Why do some evangelicals believe that Joshua could have been written as late as the Babylonian exile? Why do some believe that it was earlier than this?

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The date of the writing of the book is difficult to determine. We see that there is evidence in the book of writing during the time of Joshua. However, we also see that there is evidence in the book, internal evidence to the book, which gives some time-depth to the writing. So, the book talks about how "this has been written," and it's that way "until this day," and so we see some evidence of some type of the events happening in the past and the writing about the events at a later point in time. So, if we look at something like the story of Jericho, we see, "it's like that to this day" is there in that story, and so that helps us sort of locate what's going on and what has it been like "to this day." Or talking about the conquest of the Jebusites and saying that "the Jebusites are there to this day." And so, I think we can locate the time frame of the writing of the book possibly later, even into the times of the kings, based on what we know about when the Jebusite city of Jerusalem was conquered. And so, that's some internal evidence to the book. We also see external evidence as well, and that is the linguistic makeup of the book. And so, we see that the writing of the book, the actual written words, don't look a whole lot like the Hebrew we have that we oftentimes call early biblical Hebrew, like from the Song of the Sea, Moses' Song of the Sea, or the Song of Deborah. But we see the writing much more fits into the broader writing that we see in the Old Testament that we oftentimes refer to as the Deuteronomist history And again, those books we believe are typically dated to around the time of the kings in what we call the Iron Age II time or sometime between 900 and 600 B.C.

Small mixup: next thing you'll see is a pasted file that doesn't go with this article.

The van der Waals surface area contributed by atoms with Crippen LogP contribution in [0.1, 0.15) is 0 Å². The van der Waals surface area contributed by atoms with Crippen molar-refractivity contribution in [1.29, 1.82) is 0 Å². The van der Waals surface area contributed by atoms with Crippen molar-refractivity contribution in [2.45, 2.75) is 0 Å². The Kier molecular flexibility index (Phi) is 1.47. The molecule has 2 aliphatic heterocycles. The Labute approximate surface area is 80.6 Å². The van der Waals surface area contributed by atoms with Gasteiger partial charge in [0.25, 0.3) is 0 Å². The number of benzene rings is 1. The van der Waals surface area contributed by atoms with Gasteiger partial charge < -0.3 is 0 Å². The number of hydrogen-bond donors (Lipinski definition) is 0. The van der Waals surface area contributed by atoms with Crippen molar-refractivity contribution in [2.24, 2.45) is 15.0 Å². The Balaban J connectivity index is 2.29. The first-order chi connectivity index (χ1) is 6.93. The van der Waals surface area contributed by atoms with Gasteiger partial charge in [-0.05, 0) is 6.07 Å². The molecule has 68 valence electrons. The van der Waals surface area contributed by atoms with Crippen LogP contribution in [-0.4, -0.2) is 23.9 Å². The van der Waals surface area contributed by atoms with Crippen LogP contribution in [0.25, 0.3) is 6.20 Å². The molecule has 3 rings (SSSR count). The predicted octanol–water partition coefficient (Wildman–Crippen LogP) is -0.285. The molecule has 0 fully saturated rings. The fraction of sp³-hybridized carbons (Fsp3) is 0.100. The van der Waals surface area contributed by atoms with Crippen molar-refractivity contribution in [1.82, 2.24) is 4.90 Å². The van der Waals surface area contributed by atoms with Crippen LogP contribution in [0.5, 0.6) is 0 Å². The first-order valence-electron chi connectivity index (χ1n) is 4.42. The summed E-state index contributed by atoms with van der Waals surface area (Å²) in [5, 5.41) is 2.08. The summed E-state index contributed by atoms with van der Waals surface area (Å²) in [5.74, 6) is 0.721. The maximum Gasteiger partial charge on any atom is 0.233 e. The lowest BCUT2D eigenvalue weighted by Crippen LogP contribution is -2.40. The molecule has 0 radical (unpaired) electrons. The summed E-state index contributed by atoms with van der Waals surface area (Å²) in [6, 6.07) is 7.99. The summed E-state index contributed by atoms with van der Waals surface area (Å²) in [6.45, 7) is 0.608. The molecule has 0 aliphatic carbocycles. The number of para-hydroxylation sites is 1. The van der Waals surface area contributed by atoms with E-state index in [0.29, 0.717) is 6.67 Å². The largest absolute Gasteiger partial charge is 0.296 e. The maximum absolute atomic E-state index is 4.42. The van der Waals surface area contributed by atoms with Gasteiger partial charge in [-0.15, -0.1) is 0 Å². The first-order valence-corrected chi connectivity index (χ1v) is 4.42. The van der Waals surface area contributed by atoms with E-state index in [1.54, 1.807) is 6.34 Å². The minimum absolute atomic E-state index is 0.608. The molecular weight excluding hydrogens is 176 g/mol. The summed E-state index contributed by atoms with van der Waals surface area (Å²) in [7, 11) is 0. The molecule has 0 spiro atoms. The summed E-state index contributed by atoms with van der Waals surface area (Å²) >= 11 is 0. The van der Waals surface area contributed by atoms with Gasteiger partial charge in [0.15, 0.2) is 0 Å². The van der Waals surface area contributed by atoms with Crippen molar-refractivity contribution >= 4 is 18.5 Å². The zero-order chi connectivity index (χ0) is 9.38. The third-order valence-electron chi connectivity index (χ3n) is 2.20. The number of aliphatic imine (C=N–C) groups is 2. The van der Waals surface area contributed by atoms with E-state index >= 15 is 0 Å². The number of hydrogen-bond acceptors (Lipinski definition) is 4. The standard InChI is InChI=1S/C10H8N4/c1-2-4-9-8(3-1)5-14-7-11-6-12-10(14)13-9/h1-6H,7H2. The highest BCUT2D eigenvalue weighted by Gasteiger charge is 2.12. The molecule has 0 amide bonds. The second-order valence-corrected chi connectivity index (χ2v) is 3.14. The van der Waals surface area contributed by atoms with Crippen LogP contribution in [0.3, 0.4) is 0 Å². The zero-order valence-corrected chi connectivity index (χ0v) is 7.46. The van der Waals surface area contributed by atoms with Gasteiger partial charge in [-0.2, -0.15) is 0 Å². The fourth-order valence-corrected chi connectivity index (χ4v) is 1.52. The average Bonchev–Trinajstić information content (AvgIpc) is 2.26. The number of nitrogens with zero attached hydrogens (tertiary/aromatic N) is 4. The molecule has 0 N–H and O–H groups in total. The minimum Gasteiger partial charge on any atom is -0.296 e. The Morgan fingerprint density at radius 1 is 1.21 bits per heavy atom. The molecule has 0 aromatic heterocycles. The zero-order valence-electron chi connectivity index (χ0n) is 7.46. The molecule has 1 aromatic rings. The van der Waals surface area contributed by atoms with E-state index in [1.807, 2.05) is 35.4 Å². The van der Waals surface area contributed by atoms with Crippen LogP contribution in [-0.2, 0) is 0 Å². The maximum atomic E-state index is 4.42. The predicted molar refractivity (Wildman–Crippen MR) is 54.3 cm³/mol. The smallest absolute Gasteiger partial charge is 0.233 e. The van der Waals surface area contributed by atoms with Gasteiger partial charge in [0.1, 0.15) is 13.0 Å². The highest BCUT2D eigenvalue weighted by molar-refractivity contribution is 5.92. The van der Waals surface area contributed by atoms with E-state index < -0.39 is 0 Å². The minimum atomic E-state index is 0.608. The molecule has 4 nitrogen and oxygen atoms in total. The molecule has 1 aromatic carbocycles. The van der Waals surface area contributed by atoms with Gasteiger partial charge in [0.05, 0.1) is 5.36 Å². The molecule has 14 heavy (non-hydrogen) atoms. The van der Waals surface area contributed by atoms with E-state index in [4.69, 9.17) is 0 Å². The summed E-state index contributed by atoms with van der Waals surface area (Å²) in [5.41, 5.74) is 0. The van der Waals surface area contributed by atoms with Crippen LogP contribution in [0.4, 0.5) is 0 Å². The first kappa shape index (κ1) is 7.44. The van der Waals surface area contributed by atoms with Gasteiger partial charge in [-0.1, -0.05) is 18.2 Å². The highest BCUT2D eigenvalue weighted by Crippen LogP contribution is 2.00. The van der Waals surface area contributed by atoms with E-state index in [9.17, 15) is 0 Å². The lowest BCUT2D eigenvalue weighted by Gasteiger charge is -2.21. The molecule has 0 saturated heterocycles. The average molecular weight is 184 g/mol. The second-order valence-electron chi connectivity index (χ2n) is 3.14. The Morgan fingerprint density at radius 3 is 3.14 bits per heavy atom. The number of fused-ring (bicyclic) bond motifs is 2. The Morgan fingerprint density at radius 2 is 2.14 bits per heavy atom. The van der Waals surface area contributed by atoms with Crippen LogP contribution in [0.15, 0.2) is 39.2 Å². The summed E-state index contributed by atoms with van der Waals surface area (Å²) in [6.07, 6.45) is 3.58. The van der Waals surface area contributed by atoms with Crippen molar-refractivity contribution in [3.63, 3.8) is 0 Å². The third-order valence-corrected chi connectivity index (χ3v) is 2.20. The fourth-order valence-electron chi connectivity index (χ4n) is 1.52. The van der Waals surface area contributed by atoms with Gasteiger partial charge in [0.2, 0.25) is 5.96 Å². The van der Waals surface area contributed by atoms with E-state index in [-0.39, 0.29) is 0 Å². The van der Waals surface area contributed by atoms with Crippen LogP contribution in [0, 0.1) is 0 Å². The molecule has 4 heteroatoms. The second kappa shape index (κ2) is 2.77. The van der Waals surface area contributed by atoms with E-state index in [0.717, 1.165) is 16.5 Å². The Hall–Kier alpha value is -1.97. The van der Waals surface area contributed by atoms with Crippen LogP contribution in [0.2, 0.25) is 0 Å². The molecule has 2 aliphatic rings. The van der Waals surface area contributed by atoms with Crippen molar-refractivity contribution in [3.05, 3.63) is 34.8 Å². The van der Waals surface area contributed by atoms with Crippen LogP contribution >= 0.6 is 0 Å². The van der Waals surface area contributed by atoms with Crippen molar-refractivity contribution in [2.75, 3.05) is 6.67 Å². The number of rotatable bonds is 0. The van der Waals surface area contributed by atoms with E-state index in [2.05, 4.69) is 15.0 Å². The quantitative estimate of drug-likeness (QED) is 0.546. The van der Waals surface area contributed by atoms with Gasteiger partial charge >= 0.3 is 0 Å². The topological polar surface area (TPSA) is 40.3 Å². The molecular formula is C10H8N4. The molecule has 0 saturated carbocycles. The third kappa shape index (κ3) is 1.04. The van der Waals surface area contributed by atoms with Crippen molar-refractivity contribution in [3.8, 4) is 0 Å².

Answer by Dr. Chip Hardy